[Brussels 4th of March, 2019] In 2018, the Committee who oversee the UN Convention for the Elimination of Discrimination Against Women opened a consultation about a proposed General Recommendation on ’trafficking in women and girls in the context of global migration’ - here you can read about our intervention and our submission, as well as the one from the Brussels’ Call partnership.
The European Women’s Lobby welcomes consideration for a General Recommendation which will build on existing work by the CEDAW Committee in recognising the inequality, exploitation and violence inherent to trafficking for sexual exploitation and prostitution. The proposal was announced in 2018, with a half-day session held in Geneva, Switzerland on 22 February 2018, where the European Women’s Lobby, alongside many of our members and abolitionist partners, called on the Committee to do more to use this opportunity to act on its prior commitments to end prostitution and trafficking.
We are concerned that the current focus of the General Recommendation is primarily upon only one aspect of the 1979 Convention, Article 6. While the Concept Note considers the issue of trafficking in human beings, it does not fully elaborate on the issue of the “exploitation of prostitution of women”. The issues of prostitution and trafficking for sexual exploitation remain intrinsically linked in all contexts and thus, the full text of the article must be taken under consideration.
Otherwise, a "political position" on prostitution is created without a "political discussion", and we risk a false contribution which will not be able to deliver on its intention to reduce trafficking for sexual exploitation, and a real reduction of the credibility and power of CEDAW in the context of equality between women and men.
Therefore, we have strongly urged the Committee to consider this General Recommendation in light of the full text of the Palermo Protocol; the numerous international treatise which recognise prostitution and trafficking as interconnected forms of violence and oppression of women and girls; and contemporary international research on the subject. This means alignment with agreed language and ensuring all represented texts are not in contravention of human rights: including not using misleading terms such as “forced prostitution” or the implication that the rape of children could ever be considered a form of “labour”.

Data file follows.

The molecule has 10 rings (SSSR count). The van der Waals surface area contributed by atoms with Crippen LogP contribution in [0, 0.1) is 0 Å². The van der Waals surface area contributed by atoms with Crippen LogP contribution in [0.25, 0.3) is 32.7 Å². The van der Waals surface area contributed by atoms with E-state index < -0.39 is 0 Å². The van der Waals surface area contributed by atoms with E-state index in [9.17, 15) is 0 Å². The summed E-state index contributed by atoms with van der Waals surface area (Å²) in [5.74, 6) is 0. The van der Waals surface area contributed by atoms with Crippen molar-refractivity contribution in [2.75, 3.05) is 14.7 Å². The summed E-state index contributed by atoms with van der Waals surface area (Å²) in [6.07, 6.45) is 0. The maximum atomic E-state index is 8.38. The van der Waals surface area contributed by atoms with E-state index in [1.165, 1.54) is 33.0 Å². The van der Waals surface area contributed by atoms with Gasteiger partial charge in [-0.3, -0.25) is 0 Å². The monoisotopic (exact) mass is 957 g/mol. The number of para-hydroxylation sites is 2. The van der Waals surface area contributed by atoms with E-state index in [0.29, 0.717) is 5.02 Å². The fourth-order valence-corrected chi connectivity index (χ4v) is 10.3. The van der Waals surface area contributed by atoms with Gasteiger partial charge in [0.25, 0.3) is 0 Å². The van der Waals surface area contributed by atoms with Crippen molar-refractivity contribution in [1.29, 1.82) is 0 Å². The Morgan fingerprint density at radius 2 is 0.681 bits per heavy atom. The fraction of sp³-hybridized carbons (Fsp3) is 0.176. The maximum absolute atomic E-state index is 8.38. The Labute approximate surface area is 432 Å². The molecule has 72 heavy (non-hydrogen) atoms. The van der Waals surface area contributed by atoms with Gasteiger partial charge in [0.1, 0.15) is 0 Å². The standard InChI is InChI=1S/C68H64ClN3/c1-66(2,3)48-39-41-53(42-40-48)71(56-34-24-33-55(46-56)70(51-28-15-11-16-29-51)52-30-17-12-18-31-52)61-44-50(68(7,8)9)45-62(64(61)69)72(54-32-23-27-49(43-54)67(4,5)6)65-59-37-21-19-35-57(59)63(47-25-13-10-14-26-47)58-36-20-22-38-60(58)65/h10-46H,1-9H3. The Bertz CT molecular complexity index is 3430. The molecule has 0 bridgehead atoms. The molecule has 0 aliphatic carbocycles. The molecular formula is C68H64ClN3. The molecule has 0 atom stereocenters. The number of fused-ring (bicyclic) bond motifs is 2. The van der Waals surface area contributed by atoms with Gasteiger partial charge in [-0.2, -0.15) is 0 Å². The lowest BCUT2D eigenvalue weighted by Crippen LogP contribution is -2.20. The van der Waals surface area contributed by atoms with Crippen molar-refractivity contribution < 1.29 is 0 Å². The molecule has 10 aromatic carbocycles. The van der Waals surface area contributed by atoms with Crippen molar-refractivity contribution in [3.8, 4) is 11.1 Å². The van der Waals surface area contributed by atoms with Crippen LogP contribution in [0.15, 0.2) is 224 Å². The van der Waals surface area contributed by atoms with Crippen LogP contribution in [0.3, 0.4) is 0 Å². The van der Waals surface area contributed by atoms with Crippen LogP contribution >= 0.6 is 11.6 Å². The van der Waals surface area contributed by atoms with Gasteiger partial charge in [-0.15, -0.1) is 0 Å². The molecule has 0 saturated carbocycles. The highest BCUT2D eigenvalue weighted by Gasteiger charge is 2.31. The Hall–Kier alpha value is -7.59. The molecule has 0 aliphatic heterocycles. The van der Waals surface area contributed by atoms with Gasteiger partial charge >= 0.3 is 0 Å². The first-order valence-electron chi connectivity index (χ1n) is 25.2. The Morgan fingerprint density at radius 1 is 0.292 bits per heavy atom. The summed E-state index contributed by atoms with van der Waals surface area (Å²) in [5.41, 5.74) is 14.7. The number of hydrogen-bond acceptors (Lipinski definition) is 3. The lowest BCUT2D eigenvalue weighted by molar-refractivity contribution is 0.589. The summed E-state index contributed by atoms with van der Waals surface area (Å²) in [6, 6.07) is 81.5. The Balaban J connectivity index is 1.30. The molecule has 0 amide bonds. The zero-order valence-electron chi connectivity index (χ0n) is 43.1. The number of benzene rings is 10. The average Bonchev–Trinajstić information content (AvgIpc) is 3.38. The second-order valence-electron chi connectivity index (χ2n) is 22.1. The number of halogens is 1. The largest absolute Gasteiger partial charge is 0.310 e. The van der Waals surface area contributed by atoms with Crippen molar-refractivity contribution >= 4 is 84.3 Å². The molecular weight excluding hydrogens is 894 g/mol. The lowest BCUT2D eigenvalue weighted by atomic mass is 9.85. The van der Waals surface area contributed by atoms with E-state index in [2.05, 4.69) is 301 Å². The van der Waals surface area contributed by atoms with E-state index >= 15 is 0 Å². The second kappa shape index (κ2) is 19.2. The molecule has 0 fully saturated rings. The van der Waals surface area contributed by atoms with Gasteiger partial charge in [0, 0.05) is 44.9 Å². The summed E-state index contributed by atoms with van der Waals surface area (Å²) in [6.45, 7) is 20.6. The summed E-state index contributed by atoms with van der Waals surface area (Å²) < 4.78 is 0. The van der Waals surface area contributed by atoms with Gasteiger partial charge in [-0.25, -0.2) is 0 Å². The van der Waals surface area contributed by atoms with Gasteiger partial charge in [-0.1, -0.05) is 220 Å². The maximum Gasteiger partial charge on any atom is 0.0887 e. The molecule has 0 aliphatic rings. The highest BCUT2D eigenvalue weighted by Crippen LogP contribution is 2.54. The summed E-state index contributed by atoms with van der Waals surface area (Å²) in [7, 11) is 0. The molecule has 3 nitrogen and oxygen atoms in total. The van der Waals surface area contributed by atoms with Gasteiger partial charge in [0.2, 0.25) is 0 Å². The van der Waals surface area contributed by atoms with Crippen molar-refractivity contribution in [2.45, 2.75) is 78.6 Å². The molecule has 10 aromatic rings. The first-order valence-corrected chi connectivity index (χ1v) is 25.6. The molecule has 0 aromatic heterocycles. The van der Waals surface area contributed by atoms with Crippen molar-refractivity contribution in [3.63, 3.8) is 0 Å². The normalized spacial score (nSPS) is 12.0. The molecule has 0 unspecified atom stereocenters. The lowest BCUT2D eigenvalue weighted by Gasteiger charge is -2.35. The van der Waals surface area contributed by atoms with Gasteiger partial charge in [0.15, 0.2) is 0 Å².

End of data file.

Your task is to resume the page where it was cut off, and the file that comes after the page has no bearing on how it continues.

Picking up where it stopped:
At the core driving prostitution and trafficking is the demand for paid sex acts. Thus, we particularly have welcomed the recognition that addressing demand is required as an aspect of prevention. Any measures to address demand must target the prostitution system as a whole, and all of those who seek to pay for sexual acts.
In the 40 years since the Article was first drafted, we have clear evidence that where prostitution is decriminalised and the focus is made solely on trafficking, trafficking levels do not decrease because the demand for paid sex is normalised and increases. The violence and murder rates of women in prostitution also increase: this can be clearly seen for example through levels of femicide of women and girls in prostitution, perpetrated by buyers, between New Zealand, the Netherlands, Germany when compared to Sweden.
To support effective, Government-led exit programmes, support the health, safety and well-being of women and girls, to curb the profits of traffickers and to truly tackle the demand for trafficking for sexual exploitation, these issues must be dealt with in tandem through a holistic system that credibly answers to the power inequality at the heart of the sex trade. Namely, the Swedish abolitionist model.
You can read our written submission to the Committee here:
We also submitted a submission as part of the Brussels Call partnership.
In the coming months there will be several regional and expert consultations on the proposed General Recommendation.